Anti-Motivators

Posted by on October 11, 2009 in business, creativity, writing | 0 comments

Sometimes I do something expecting to feel motivated to work, but then find the opposite is true.  For instance, if I’m working on a writing project, sometimes reading an excellent example of similar writing just leaves me cold and I dread returning to my own project.  That isn’t always the case, but it does happen.  Many people are motivated by money, and although I like making money, thinking about that side of things sometimes makes me feel frozen instead of motivated.

Hearing stories about people who have overcome tremendous odds to do great things for others is both inspiring and intimidating.  Maybe the intimidation comes from the question “Would I be able react as generously in the same situation?” On the other hand, meeting people who are working slowly toward reaching their goals often serves as motivation, even if those people fall squarely in the “average” category.

I’ve always felt a sort of disdain for motivational speeches and books along with the similar category of inspirational cards and notes. It’s almost as if the notion that those things are designed to motivate and inspire brings out my stubborn streak–“Oh, you think you’re going to motivate me? Ha!” But then, talking to someone who is struggling, but still taking some action to better themselves, or their business or their life in general can be an extremely motivating experience.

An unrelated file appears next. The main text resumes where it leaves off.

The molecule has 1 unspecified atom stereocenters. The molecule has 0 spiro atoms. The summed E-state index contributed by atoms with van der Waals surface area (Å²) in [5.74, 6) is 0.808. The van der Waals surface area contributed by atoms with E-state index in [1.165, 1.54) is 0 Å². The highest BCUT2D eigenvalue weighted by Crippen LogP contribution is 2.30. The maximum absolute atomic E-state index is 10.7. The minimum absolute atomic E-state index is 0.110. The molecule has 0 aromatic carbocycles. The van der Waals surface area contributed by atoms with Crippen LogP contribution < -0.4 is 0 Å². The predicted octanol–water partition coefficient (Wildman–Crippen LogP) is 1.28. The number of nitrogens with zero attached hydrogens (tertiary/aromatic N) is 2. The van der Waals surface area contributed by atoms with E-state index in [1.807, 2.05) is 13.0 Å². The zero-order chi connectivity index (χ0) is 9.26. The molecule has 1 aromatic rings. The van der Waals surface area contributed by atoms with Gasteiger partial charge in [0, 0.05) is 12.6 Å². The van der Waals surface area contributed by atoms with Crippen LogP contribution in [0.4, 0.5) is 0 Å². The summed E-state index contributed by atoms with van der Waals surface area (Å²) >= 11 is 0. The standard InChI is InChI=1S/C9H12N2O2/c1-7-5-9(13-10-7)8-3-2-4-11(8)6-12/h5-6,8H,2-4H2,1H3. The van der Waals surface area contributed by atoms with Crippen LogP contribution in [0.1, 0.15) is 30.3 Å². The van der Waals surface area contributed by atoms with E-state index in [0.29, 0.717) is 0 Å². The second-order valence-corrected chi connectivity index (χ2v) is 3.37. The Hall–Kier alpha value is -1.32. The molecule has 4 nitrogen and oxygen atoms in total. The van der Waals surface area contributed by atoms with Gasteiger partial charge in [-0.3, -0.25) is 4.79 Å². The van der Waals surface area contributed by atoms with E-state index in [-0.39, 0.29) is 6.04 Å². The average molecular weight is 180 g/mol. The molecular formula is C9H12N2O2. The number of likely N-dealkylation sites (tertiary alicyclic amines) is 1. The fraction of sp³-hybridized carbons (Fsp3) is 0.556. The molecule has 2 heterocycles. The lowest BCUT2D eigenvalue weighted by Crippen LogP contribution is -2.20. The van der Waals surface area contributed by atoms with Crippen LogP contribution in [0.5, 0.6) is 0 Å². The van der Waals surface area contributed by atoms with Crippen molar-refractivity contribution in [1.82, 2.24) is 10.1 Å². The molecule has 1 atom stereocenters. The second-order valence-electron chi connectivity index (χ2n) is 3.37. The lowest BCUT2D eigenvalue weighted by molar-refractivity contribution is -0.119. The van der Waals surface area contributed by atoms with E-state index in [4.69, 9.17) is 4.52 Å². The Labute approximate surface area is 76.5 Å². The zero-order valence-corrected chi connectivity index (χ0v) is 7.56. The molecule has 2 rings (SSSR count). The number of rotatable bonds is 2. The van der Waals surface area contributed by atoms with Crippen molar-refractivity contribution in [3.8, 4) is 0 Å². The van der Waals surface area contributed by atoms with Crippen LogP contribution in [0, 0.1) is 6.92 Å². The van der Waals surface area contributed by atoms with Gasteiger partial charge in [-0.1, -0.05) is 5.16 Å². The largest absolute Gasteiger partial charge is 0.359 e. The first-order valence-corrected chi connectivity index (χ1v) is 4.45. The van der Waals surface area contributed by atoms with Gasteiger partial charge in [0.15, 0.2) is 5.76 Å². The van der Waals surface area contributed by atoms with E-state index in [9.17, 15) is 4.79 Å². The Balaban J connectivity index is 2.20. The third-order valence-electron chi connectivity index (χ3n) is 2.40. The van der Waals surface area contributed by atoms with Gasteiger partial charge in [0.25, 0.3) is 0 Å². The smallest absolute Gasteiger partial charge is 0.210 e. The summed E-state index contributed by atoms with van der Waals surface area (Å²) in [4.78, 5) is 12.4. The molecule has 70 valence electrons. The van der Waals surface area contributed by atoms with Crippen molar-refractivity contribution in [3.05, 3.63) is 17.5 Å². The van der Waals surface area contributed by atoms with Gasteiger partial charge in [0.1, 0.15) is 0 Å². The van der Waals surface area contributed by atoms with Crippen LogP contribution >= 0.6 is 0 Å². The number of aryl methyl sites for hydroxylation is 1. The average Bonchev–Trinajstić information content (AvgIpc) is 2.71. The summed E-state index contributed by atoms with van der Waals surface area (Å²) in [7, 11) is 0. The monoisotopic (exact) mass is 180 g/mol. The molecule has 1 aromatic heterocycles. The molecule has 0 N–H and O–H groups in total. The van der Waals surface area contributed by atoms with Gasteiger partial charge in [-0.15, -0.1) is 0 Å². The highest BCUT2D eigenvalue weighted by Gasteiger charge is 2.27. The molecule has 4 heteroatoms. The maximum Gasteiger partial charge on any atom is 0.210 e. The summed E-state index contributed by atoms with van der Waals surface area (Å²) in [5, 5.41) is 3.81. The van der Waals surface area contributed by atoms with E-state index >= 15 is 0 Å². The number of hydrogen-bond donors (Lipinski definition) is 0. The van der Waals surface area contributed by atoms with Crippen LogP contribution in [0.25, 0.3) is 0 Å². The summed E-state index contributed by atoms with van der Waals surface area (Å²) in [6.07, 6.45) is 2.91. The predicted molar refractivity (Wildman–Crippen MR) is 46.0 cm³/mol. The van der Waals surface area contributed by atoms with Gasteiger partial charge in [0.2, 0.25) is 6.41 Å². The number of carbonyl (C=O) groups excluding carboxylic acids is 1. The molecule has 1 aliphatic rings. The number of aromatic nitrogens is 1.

I love reading the stuff at ittybiz.com, and today the post is about motivation.  It’s called Johnny Talks About Motivation, and tells the story of how one man turned a do or die situation into a successful business.  I appreciate the story, and agree that desperation can indeed spur you to work harder than anything else to make your thing, whatever it is, succeed. But, I also agree with some of the folks who commented saying that wanting is better than needing in plenty of ways.  Desperation can lead you to abandon your good idea and go get a job at McDonald’s.  Desperation can lead to survival techniques instead of creative thinking. As Johnny mentions several times, that post is a thinker.

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